How companies are helping employees stuck between work and caring for aging parents

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Matthew Boyle | Bloomberg News (TNS)

Ellen Kessler was visiting her mother in Florida last year when things took a bad turn.

“She called me at 3 a.m. and was just hysterical, frightened that someone was in the house,” Kessler, who was staying at a hotel nearby, said. “I got there, and it was like she was not the same person. I didn’t know what to do.”

Concerned about leaving her then 91-year-old mother on her own, Kessler decided to bring her back with her to Maryland, which she said was “the worst mistake I ever made.” Being away from home exacerbated her mother’s anxiety and added a demanding burden to daily life for Kessler, a 60-year-old senior director at hotel chain Hilton Worldwide Holdings Inc.

Kessler’s bind has become increasingly common. More than half the U.S. labor force has caregiving responsibilities outside of work, and some 37 million Americans can spend an average of nearly four hours a day looking after an elder, according to U.S. government data. Workers who tend to aging parents and have children at home, the so-called sandwich generation, report even higher levels of emotional and financial strain, according to AARP.

Estimates of the economic cost of caregiving in the U.S. range from $264 billion to as much as $600 billion. “The impact is felt by a surprisingly large share of the population and it comes at an enormous cost,” according to a report from health insurer Blue Cross Blue Shield. Many people who are trying to balance their professional lives with caregiving are forced to miss work, take leave or quit their jobs.

One startup is trying new ways to help working caregivers carry the load. When Kessler explained her situation to her boss, she learned that Hilton had a new elder-care benefit managed by a startup called Wellthy. Other big companies, including electronics retailer Best Buy Co., tech bellwether Meta Platforms Inc. and mutual-fund giant Vanguard Group Inc., also offer Wellthy’s services to employees.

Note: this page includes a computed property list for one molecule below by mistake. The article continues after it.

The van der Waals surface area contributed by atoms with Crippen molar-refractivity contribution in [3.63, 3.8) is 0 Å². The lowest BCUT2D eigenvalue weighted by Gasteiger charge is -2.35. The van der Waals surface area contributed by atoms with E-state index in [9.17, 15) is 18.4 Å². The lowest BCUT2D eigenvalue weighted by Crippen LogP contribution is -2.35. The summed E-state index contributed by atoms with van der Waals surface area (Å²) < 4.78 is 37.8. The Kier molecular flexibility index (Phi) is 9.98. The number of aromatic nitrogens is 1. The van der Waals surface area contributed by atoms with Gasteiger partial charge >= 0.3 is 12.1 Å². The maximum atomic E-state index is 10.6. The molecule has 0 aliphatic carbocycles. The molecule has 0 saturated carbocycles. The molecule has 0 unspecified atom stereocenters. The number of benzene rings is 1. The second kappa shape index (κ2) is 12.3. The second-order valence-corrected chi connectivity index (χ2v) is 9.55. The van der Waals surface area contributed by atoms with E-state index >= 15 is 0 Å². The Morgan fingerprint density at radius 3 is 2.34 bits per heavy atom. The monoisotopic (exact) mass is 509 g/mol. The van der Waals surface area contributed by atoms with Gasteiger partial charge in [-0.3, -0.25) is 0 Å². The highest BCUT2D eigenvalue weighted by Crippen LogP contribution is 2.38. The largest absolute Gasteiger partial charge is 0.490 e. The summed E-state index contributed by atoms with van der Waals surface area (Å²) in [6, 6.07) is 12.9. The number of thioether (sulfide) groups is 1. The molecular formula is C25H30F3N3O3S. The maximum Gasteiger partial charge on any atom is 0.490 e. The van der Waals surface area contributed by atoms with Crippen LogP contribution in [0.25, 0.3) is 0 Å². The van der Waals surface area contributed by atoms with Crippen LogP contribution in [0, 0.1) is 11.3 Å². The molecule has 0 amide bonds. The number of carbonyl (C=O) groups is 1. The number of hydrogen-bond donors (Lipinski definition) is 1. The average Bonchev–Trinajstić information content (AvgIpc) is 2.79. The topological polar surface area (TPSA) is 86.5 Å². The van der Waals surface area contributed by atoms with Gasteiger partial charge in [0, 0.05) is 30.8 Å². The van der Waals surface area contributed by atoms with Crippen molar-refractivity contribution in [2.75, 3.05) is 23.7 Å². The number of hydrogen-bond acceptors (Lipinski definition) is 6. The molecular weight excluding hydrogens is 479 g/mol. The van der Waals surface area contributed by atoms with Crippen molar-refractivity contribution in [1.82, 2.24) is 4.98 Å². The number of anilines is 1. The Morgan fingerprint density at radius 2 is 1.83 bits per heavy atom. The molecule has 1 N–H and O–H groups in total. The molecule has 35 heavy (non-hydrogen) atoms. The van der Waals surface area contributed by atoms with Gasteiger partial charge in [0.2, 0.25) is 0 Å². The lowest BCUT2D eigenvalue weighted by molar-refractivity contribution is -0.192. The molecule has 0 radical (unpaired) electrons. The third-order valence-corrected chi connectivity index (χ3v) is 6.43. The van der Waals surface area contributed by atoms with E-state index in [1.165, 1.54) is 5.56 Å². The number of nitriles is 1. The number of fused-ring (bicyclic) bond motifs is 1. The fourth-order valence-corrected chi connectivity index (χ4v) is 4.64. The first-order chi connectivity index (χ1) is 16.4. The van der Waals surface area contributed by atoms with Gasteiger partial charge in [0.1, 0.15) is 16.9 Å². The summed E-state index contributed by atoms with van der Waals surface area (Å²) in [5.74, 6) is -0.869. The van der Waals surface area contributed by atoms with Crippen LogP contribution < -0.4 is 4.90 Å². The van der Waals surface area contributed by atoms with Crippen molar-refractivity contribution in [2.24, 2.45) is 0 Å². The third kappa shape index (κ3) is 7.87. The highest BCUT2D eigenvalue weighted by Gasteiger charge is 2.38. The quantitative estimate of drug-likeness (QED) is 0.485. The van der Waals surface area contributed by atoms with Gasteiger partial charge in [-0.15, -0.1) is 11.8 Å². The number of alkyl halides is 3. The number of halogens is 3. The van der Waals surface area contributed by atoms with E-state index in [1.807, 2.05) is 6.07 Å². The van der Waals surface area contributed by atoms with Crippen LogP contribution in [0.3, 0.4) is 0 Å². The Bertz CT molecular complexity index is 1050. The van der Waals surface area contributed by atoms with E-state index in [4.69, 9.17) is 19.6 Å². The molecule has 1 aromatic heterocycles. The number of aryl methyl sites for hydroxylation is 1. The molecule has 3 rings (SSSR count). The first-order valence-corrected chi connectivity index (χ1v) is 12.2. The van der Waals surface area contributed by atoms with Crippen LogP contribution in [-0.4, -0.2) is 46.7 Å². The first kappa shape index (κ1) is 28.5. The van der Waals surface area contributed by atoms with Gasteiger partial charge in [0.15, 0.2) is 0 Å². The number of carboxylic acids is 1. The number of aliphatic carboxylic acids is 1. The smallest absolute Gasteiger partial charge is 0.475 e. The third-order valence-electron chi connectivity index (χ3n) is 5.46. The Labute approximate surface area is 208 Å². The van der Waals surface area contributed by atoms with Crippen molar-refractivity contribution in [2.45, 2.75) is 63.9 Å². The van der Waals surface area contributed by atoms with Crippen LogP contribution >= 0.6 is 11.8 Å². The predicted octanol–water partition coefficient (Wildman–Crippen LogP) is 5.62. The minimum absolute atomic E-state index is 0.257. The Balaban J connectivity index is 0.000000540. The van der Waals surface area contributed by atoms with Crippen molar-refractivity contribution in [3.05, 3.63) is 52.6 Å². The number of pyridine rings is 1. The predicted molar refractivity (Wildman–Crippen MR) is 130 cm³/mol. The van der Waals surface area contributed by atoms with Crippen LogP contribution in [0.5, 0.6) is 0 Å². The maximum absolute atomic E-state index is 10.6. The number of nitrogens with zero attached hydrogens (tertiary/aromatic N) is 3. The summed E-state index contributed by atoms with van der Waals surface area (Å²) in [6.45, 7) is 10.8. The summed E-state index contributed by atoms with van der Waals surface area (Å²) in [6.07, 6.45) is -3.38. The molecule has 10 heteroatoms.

Just 12% of companies extend some form of elder-care support, according to Gallagher Surveys. Though a growing number of large employers offer workers paid caregiver leave, and many have referral or counseling services, hardly any offer tailored, expert advice on navigating the complex, acute challenges of caring for older family members. That means Wellthy has little direct competition.

That relative lack of elder-care options stands in contrast to the wider availability of child-care benefits, such as pretax set-asides for daycare expenses and emergency backup-care services.

Wellthy helps workers navigate the myriad issues that can arise when an older family member needs care. When Kessler reached out to Wellthy, they connected her with care consultant Lynda Cooke. Kessler’s mother has macular degeneration that impairs her vision, but she had resisted moving somewhere with full-time caregivers, so Cooke guided the family through finding a home health aide.

Then, a nighttime fall that resulted in a broken rib changed Kessler’s mother’s thinking about assisted living. “She said, ‘Ellen, I will not fight you anymore,’” Kessler recalled. Cooke was able to change course and provide Ellen with detailed questions to ask the facilities, guidance on negotiating fees and emotional support.

“Between the hospital, rehab and trying to work, it’s a lot,” Kessler said. “You really feel the wear and tear of being there for your parent.”

The employee-assistance programs (EAP) that many big companies offer typically can’t help employees navigate the labyrinthine maze of long-term care providers, regulations and payment options. Some employers offer services that steer employees to vendors, but shortages of home health aides and other workers in low-paid, high-turnover health-care roles can make actually getting help difficult.